The performance commented on was the Saturday matinee, which was greeted with delight by a packed and very enthusiastic audience, many of whom seemed to be at an International Festival event for the first time. The singing and acting were generally at a very high level. For this opera, performed at a major festival, that might be expected, but this run seems to have encountered several casting problems on the run in. There were four performances - Friday and Sunday sessions starting at 7.15, and the central Saturday having a matinee at 3.00pm, with the evening show delayed until 8.00pm. This at first meant two singers alternating in some leading roles - Mimì, Musetta, Rodolfo and Marcello, with the other two students each taken by one singer. In the event, the cast originally announced was adjusted, as the A-team Mimì (Irina Lungu), both Marcellos (Massimo Cavalletti and Artur Rucinski) and the Colline (Gabriele Sagona) all dropped out. The rejigging seems to have worked very well and was certainly not detectable at this second performance. The first Musetta, Kelebogile Besong, was able to add the matinee, allowing the scheduled Musetta, Francesca Sassu, to sing Mimì. To sing both these roles on successive days must be unusual!  Peru has produced a trio of superb Rossini tenors in recent decades, in Luigi Alva, Ernesto Palacio and Juan Diego Flórez. A new Peruvian, Iván Ayón Rivas, has studied with all of them. He is still very young, but has a gleaming top to the voice and made an excellent impression as Rodolfo. A single Marcello, Simone del Savio, and a single Colline, Nicola Ulivieri, were also deployed, both to excellent effect, while Benjamin Cho made a positive impression as a lively Schaunard.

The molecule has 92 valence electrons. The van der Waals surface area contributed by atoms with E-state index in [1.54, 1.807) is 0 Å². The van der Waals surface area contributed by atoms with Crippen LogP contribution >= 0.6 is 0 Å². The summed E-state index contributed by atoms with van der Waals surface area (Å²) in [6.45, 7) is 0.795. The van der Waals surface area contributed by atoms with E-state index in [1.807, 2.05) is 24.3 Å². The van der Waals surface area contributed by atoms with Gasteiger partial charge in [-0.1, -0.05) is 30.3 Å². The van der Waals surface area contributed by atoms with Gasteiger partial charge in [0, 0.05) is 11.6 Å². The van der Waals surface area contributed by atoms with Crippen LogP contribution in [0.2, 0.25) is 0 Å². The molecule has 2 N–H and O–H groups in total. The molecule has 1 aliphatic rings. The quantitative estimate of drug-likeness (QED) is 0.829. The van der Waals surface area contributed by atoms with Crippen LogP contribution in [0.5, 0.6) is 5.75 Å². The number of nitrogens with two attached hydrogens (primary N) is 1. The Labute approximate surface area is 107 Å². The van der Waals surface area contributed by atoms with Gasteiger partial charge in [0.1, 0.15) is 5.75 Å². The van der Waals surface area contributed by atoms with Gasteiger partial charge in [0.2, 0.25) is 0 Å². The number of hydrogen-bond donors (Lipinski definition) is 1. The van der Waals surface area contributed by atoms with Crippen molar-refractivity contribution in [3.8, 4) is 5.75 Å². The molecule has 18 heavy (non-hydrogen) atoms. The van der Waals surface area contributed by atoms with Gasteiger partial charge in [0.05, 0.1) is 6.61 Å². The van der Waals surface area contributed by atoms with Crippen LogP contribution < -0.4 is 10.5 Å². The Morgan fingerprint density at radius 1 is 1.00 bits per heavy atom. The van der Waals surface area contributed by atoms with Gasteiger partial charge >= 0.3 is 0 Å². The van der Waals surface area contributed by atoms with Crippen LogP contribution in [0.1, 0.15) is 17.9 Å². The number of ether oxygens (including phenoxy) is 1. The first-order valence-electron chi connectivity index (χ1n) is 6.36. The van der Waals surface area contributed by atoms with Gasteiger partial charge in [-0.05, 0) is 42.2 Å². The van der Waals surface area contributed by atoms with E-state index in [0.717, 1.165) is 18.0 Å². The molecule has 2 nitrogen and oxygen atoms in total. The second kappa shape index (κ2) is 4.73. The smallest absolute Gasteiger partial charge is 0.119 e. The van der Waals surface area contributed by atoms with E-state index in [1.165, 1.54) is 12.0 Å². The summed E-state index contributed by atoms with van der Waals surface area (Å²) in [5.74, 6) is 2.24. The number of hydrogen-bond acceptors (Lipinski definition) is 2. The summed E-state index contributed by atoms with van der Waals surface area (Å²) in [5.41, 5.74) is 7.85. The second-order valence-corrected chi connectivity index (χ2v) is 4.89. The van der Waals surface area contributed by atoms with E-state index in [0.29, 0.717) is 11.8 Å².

Benoit and Alcindoro were well differentiated by Matteo Peirone, last week's Masetto, who even changed back into his Benoit costume for the curtain calls - more appropriate, given the location of the final scene. The small parts were taken by two groups of chorus members in alternation. This all showed that the company from Turin have an excellent team ethos. There was one Scottish element, with an excellent squad of boys from the Edinburgh group of our national youth choir. They sang well and pestered Parpignol to the point where he probably felt glad to get off stage in one piece.

Performance Cast

Rodolfo a poet

Giorgio Berrugi (Aug 25, 26e)

Iván Ayón Rivas (Aug 26m, 27)

Marcello a painter

Simone del Savio

Colline a philosopher

Nicola Ulivieri

Schaunard a musician

Benjamin Cho

Benoit the students' landlord

Matteo Peirone

Mimì a seamstress

Erika Grimaldi (Aug 25, 26e, 27)

Francesca Sassu (Aug 26m)

Parpignol a toy vendor

Sabino Gaita (Aug 25, 26e)

Gualberto Silvestri (Aug 26m, 27)

Musetta a grisette

Kelebogile Besong (Aug 25, 26m & e)

Francesca Sassu (Aug 27)

Alcindoro a wealthy follower of Musetta

Matteo Peirone

Custom-house Sergeant

Mauro Barra (Aug 25, 26e)

Marco Tognozzi (Aug 26m, 27)


Davide Motta Fré (Aug 25, 26e)

Desaret Lika (Aug 26m, 27)

Performance DatesBohème 2017

Map List

Festival Theatre, Edinburgh | Edinburgh

25 Aug, 19.15 26 Aug, 15.00 26 Aug, 20.00 27 Aug, 19.15